Studying: The Underrated Skill
After a bit more than one year working full time in the industry, I have come to realize the immense value of a particular skill that we, as academics, may unconsciously develop in our research programs.
Undoubtedly, writing is a fundamental skill we acquire during our master’s and Ph.D., as it could contribute to our ability to reason about things and to communicate effectively.
Researching is paramount when you do not how to solve a problem, while discovering innovative solutions.
Curiosity and perseverance are also well-known as key traits necessary for delving deeper into topics and meeting paper deadlines.
However, I want to focus on a skill that tends to be overlooked, one that I had taken for granted until now — the ability to sit down and study.
The never-ending need for continuous learning in the software tech industry may not come as a surprise.
Each day brings both mundane and extraordinary advancements, from the introduction of new libraries and frameworks to groundbreaking technologies that reshape entire fields, such as ChatGPT.
Staying up-to-date with these developments is crucial.
Study is hard work
Regardless of what you want to keep track, the point is that it is important to develop a process that allow you, along with all your daily demands, to learn continuously.
As my mother often said when I was a teenager:
"you just have to sit down and study"
Unfortunately, the "just" in the above sentence is a bit harsh, because it suggests that sitting and studying is an easy task.
In fact, studying can be quite challenging, in particular because it envolves several other skills and abilities.
It involves grabbing loads of information, sometimes convoluted, in an attempt to fit them all into our minds. We encounter sentences where we recognize each word, yet struggle to grasp the overall meaning.
It requires patience as we read and re-read until clarity emerges. It demands focus when faced with overwhelming subject complexities.
Studying goes beyond mere memorization; it requires critical thinking to analyze information from diverse sources and synthesize it coherently.
Unfortunately, in the era of TikTok and endless scroll, studying becomes a battle against all these temptations.
Study is hard work.
Research forces you to study hard
The research journey, in particular, forces us to embrace long hours of solitary work.
Translating an idea into a well-researched publication demands weeks, months, and perhaps even years of dedicated and deep study.
Pursuing a master’s or Ph.D. — if fortunate enough to have the opportunity to do so full-time — provides a unique window of freedom to devote substantial time to studying. It is during this educational journey that may researchers establish their studying routines.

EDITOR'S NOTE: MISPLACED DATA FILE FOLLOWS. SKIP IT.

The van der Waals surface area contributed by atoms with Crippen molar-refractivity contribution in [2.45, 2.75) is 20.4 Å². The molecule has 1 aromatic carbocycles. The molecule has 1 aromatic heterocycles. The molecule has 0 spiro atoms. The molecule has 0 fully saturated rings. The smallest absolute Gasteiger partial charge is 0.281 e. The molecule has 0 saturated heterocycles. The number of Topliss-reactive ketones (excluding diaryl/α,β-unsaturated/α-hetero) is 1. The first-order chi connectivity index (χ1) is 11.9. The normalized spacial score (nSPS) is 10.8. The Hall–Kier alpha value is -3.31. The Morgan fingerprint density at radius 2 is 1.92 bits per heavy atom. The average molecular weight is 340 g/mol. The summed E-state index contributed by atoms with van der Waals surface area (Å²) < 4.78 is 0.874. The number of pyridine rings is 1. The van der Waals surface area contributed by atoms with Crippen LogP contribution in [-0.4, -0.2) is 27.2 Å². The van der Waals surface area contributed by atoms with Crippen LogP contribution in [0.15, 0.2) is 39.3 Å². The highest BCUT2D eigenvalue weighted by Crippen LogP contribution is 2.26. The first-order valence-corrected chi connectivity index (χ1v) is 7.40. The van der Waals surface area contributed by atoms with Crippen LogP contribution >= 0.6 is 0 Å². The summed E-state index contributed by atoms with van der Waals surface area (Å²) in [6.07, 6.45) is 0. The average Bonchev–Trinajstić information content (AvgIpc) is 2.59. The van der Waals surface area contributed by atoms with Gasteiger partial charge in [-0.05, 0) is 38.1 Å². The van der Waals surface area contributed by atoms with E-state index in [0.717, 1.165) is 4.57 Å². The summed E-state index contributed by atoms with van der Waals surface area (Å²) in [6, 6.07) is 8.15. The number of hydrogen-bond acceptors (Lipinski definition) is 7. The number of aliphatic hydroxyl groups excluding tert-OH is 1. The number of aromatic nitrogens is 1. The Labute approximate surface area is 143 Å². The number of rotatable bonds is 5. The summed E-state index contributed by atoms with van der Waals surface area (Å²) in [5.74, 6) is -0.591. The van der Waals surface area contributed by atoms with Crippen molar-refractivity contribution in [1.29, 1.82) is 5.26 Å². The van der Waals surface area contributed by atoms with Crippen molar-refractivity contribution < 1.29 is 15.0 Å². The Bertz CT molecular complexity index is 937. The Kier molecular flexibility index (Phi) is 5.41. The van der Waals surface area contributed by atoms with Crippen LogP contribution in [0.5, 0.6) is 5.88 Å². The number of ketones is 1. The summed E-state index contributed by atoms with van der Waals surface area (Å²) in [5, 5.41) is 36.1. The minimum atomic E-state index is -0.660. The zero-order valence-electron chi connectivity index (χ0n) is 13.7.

Of course, those who haven’t pursued formal education can also train themselves to become exceptional learners. However, the research process inherently enforces and strengthens this ability. As Richard Feynman once said, "I was an ordinary person who study hard."
Interestingly, despite the advancements in technology like ChatGPT and its counterparts, our studying process still closely resembles that of scholars who conducted research long before the age of computers and the internet.
Studying remains a process that demands time, focus, and discipline.
However, it is crucial to note that studying today may be even more challenging due to the constant interruptions we face. The overwhelming number of distractions can make it difficult to find dedicated study time.
Nevertheless, like riding a bicycle, the ability to study is a skill that endures.
Studying outside the research bubble
While the dynamics may differ in other disciplines, the tech industry presents a tough challenge when it comes to devoting uninterrupted weeks or months to study.
Its fast-paced nature demands collaboration and constant interactions, leaving little room for prolonged periods of personal study.
Yet, the pressing need to stay updated with the latest advancements in the field is undeniable. Software practitioners must absorb and master new knowledge while maintaining the current workflow.
In a rapidly changing environment, the ability to study complex topics and master new skills becomes a significant advantage for one’s professional growth. But the process of studying is still hard.
My final and personal take here is: for academics, it might be easier to start studying.
I'm not saying that those with an academic background do not procrastinate or so. But it seems that the barrier to literally sit down, open a book, and start reading is lower.
In a competitive, fast-paced environment such as the tech industry, this is a great skill.
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